JUVENTUS F.C.


1999-2000


Intertoto Cup Final


Match Worn Shirt


Iuliano Mark

Things to Know:

For this competition the team used the shirt with SONY sponsor printed on a plastic strip ironed on the shirt. The reason was that the team’s supplier Kappa didn’t have ready yet the regular shirts, used during the Uefa Cup competition, with the sponsor as part of the fabric. The Intertoto Cup is played starting early July and it frequently happens that teams don’t get the full completed kits on time. 

JUVENTUS F.C.


1999-2000


Friendly Pre Season


Match Worn Shirt

JUVENTUS F.C.


1999-2000


Match Worn Shirt


Esnaider Juan

Things to Know:

Juventus came close to adding to its collection of league titles, but in the end, a controversial refereeing decision denied them the title. Juventus led 1–0 at home to Parma in their penultimate match. Parma made a huge effort to equalise, and thought they had got the desired goal when Fabio Cannavaro headed the ball into the back of the net during stoppage time. However, referee Massimo De Santis discovered a foul that was only apparent to him and, despite wild protest from the Parma players, the goal was disallowed. On the last day of the season, title rivals Lazio beat Reggina by 3–0 at home, but Juventus unexpectedly ran into problems at Perugia, where the heavens opened at 0–0 in half-time. Referee Pierluigi Collina nonetheless decided to kick off the game, albeit half an hour too late. Nervous Laziali and players followed the Perugia–Juventus game via radio, hoping that Juventus would be defeated. A draw would mean a re-match between the sides to decide the title, while a win would give Juventus another scudetto. The Juventus players’ efforts were in vain, since Alessandro Calori struck a half-volley into the back of the net with half an hour to go. With Juventus unable to reply, they lost the title in the final round of the season. It was a bitter end to the season for the Turin club, who had led the table for most of the campaign and lost just one of their first 26 matches, only to collapse in the final 8 games (4 losses suffered in those games)

Watch the Perugia-Juventus highlights

Did you Know?

Inzaghi made his Serie A debut when he transferred to Parma in 1995, but scored only twice in 15 league matches. One of these two goals came against one of his former clubs, Piacenza, literally “making him cry”. He added another two goals in European competitions that season. The following season, he moved on to Atalanta, finishing as the Capocannoniere (Serie A’s top scorer) with 24 goals, and scored against every team in the league. He was awarded Serie A Young Footballer of the Year and served as team captain in the last game of the season. Inzaghi, however, was soon on the move once again to his sixth team in seven seasons, this time to Juventus for a reported 23 billion lire. He formed a formidable attacking partnership along with Alessandro Del Piero and Zinedine Zidane, a tandem which would last for four seasons, under managers Marcello Lippi, and subsequently Carlo Ancelotti, marking Inzaghi’s longest stint with one team at the time. During his time with the Bianconeri, he scored two Champions League hat-tricks – against Dynamo Kyiv and Hamburger SV – becoming the first player to do so. During his first season with the club, Inzaghi scored two goals as Juventus beat Vicenza 3–0 in the 1997 Supercoppa Italiana. Juventus won the Scudetto during the 1997–98 season, in which Inzaghi scored 18 goals, including a decisive, Scudetto-winning hat-trick against Bologna. He also scored six goals to help Juventus reach the Champions League final, although they were defeated 1–0 by Real Madrid. The 1998–99 season was less successful for Juventus, as they suffered a defeat in the 1998 Supercoppa Italiana to Lazio, and finished the season with a disappointing seventh place in Serie A. Inzaghi still managed 20 goals in all competitions, finishing the season as the club’s top-scorer; Six of his goals came in the Champions League, as Juventus were eliminated in the semi-finals by eventual champions Manchester United. During the second leg of the semi-finals in Turin, Inzaghi scored two goals in the first ten minutes, but Manchester United eventually managed to come back and win the match 3–2. Inzaghi helped Juventus win the 1999 UEFA Intertoto Cup, scoring five goals in the semi-finals against Rostov, and two in the finals against Rennes, qualifying Juventus for the UEFA Cup that season. Inzaghi scored 15 goals in Serie A as Juventus narrowly missed out on the title to Lazio, suffering a defeat on the final matchday. The following season, Inzaghi managed 11 goals in Serie A as Juventus finished second in the league for the second consecutive season; he also scored five goals in the UEFA Champions League, including a hat-trick in a 4–4 draw against Hamburger SV, although Juventus were eliminated in the first round. With 16 goals in all competitions, he was Juventus’s top goalscorer for the third consecutive season. However, his once excellent partnership with Del Piero had become less effective in recent seasons, due to their lack of understanding, individualism, and their strained relationship both on and off the pitch.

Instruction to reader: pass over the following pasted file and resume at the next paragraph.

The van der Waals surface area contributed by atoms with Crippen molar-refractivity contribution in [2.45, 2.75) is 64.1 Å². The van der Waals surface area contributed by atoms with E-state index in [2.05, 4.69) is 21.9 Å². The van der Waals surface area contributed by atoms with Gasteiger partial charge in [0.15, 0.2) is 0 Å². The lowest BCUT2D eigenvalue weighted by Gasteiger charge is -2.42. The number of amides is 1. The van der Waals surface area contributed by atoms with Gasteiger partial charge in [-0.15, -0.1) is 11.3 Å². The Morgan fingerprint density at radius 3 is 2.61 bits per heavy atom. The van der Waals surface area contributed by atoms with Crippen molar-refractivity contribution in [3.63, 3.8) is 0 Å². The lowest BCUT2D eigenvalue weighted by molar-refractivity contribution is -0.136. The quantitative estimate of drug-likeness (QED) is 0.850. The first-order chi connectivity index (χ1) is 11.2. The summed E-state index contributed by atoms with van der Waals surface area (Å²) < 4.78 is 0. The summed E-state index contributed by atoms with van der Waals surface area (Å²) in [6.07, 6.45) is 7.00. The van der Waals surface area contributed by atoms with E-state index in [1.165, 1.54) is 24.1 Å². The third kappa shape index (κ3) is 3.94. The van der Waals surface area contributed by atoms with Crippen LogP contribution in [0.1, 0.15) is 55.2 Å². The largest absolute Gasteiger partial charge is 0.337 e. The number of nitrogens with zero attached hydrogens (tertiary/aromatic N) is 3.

JUVENTUS F.C.


1999-2000


Uefa Cup 


Match Worn Shirt


Inzaghi Filippo

JUVENTUS F.C.